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DuPont asks government to ignore cleanup standards after profiting off munitions plant and contaminating environment with carcinogens

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(NaturalNews) The people of Pompton Lakes, a lakeside community in New Jersey just 20 miles northwest of Midtown Manhattan, have suffered long enough. Three rivers run through the town of nearly 12,000, including the Wanaque, providing many outdoor activities for the folks residing there, and for urban dwellers seeking a temporary escape from the city. From the mountains, you can gaze at the dazzling New York City skyline off in the distance.

Chemical giant DuPont manufactured ammunition for the Spanish-American war at a factory in the borough and dumped chemicals from the facility into Pompton Lakes' environment from 1902 to 1994, disrupting the community's peacefulness, causing illness and death.

Today, the abandoned 600-acre campus is a hotbed for toxicity. The site contains high concentrations of mercury, lead, the cancer-causing solvents PCE and TCE, and other heavy metals and pollutants, according to a report by NorthJersey.com.

Over the years, the chemical company has spent millions to clean up 60 of the "most seriously contaminated areas," removing pollutants from the soil and the nearby Wanaque River; however, more than 140 tracts of contaminated land remain.

Instead of finishing the job, DuPont wants to cover it up and walk away, performing a "clean up" far below the government's standards for chemical spills, which they intend to move forward with following government approval.

Through a federal records request, The Record obtained a proposal in which DuPont is asking to "leave some of the contaminated soil in place and cap it," rather than hauling it away for proper disposal.

The proposal has angered residents beyond belief. The site's toxins have entered the soil, creating a poisonous gas that's migrated into the basements of at least 500 homes, sickening the people inside after they inhale cancer-causing TCE.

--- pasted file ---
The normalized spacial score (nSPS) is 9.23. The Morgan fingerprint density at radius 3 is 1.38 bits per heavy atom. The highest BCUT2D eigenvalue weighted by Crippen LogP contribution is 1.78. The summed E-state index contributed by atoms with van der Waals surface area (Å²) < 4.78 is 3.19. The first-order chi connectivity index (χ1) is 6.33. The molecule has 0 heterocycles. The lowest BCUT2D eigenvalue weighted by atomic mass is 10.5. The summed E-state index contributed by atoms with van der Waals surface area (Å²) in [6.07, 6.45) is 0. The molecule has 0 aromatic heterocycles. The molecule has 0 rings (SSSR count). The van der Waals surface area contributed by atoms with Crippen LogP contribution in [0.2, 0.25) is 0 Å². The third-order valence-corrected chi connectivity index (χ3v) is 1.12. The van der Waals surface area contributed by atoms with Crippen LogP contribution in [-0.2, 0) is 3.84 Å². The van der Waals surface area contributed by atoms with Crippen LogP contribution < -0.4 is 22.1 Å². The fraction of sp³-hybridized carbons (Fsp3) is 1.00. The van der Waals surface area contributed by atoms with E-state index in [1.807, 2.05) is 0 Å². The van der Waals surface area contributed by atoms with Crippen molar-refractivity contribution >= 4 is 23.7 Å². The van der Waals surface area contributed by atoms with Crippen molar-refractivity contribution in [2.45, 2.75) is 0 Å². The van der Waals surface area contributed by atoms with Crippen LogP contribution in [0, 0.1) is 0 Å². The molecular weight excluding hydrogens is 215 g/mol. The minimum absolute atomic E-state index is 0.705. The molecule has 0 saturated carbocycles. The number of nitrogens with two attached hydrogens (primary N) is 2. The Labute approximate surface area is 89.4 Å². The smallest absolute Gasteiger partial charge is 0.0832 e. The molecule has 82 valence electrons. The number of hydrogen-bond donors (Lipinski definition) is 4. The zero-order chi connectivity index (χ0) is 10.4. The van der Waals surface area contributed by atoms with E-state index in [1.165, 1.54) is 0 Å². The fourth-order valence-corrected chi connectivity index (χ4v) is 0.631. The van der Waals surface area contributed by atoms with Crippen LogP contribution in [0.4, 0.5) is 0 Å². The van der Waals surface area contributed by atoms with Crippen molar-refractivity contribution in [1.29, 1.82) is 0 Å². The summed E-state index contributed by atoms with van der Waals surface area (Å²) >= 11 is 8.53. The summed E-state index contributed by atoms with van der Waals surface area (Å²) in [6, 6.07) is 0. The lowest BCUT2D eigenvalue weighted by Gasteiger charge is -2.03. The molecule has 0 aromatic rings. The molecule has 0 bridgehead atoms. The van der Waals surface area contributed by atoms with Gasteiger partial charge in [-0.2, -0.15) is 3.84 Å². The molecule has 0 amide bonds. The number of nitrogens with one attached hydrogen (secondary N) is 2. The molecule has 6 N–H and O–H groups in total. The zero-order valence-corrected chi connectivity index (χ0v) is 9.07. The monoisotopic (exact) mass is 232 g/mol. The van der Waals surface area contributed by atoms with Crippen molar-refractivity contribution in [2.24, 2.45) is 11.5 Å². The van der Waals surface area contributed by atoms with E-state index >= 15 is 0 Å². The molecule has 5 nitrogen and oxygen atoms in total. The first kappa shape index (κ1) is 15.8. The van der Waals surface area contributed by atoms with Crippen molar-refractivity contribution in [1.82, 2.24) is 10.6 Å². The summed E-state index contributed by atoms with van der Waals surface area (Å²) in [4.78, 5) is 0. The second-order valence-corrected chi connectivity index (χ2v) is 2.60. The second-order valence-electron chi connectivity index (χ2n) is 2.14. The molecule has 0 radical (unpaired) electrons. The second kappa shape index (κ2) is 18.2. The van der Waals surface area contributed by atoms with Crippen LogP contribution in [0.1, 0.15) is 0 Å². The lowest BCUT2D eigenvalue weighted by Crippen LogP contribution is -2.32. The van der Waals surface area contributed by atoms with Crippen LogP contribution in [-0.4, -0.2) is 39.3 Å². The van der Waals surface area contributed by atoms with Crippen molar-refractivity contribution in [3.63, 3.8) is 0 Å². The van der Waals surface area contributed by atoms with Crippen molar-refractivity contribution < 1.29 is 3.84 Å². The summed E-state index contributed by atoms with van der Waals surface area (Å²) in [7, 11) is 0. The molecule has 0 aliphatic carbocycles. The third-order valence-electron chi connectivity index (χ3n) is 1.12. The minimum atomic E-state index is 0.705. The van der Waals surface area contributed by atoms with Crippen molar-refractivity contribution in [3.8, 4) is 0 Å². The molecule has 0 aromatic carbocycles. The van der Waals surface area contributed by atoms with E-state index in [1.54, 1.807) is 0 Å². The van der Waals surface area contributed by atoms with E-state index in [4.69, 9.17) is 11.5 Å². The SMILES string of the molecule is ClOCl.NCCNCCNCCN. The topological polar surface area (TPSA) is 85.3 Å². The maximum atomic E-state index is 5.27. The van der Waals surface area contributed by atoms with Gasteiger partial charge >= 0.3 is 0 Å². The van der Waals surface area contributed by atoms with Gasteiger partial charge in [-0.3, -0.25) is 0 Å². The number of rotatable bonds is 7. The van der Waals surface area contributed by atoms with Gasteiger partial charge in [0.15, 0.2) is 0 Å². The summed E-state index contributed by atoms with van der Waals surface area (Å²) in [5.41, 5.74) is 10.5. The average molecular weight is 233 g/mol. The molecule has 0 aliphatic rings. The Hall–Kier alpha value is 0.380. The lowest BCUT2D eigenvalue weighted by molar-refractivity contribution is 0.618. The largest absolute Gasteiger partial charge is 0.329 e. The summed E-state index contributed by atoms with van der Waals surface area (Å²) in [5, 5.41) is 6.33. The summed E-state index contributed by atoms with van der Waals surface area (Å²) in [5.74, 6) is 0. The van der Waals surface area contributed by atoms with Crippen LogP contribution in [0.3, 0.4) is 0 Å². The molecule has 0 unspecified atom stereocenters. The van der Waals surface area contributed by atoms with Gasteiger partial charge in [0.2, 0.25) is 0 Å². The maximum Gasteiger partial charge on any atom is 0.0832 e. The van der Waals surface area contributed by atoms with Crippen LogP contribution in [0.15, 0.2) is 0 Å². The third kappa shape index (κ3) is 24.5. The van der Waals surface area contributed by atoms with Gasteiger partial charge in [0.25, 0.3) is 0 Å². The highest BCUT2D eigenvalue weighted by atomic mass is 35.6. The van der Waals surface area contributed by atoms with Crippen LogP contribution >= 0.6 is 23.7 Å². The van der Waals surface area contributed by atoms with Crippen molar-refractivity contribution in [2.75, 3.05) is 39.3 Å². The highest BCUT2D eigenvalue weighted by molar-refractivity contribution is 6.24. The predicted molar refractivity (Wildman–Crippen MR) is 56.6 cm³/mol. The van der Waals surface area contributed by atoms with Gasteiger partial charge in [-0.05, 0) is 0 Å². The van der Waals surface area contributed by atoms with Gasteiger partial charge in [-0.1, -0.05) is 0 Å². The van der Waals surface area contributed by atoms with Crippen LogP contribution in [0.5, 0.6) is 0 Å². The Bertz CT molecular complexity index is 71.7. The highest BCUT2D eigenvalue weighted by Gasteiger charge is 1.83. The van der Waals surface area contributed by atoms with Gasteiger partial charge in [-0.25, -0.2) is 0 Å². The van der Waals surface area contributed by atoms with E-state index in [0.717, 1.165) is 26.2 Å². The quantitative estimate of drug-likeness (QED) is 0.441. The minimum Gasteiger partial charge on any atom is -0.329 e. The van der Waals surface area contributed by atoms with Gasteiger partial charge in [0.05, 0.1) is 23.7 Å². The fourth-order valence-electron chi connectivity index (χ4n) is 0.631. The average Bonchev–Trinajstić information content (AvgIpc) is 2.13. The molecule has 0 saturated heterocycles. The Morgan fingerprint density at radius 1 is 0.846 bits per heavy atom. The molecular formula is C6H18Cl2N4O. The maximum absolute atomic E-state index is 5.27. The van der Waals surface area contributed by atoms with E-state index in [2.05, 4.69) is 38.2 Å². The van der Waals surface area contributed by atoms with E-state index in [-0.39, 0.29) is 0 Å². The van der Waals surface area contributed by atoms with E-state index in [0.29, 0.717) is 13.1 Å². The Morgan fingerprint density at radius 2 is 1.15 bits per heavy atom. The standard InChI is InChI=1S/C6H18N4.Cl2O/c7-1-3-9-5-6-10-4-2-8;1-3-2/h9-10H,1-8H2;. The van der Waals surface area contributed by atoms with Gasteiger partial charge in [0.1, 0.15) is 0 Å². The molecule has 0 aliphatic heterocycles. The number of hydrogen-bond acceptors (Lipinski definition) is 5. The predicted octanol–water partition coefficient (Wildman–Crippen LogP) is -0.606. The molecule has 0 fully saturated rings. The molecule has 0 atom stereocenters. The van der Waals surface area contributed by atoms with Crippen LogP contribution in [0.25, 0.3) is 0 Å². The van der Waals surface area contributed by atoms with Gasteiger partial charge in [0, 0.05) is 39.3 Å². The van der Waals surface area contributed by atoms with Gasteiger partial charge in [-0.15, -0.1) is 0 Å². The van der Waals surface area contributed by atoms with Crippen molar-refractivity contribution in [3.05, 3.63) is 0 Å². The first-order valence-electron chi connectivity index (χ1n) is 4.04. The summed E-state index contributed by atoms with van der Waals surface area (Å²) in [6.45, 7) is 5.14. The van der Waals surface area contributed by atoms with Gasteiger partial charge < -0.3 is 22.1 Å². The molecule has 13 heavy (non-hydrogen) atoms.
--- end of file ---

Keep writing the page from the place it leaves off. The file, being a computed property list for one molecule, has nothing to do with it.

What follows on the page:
The Environmental Protection Agency (EPA) declared trichloroethylene, or TCE, "'carcinogenic to humans' by all routes of exposure," according to the Daily Environment Report. TCE harms fetal development, the central nervous system, kidneys, the liver, the male reproductive system and the immune system.

The New Jersey Department of Human Health and Senior Services released a report a few years back which found a "significantly elevated" cancer rate in the region near the DuPont site in Pompton Lakes. Kidney cancer rates in women and non-Hodgkin's lymphoma in men are occurring at much higher rates than other areas.

Nearly 13,000 people have signed a petition ordering DuPont to clean up their toxic mess

Citizens For A Clean Pompton Lakes, a watchdog group for the environment, has fought hard to get the former ammunition factory site cleaned up. Lisa Riggiola, a former councilwoman and spokesperson for the group, asked residents in a local town meeting how many have cancer, or know someone who does; nearly everyone in the crowd raised their hand.

DuPont wants to "cap" the toxic soil rather than remove it, because capping it is much cheaper, an action routinely allowed by environmental officials.

"It's very sad to hear that after all these years they would even want to leave some of this contamination here, knowing it's traveling to other communities and knowing people have gotten sick," said Riggiola.

In New Jersey, the state standard for allowable lead content in land not used for residential use is 400 milligrams per kilogram (mg/kg). Anything above that must be cleaned up.

DuPont's proposal is asking to leave behind 1,100 mg/kg for areas designated for public recreation, and 1,300 for areas inaccessible to the public.

Mercury would be cleaned up to a level of 65, 450 or 570 mg/kg. The state's required standards range from 14 to 270 mg/kg.

Due to backlash from the community and government, officials promised the plan would be "significantly revised."

"The people of Pompton Lakes have suffered for more than three decades with this contamination," said Ed Meakem, a former councilman. "To allow a corporate polluter off the hook with a less than thorough cleanup is unacceptable."

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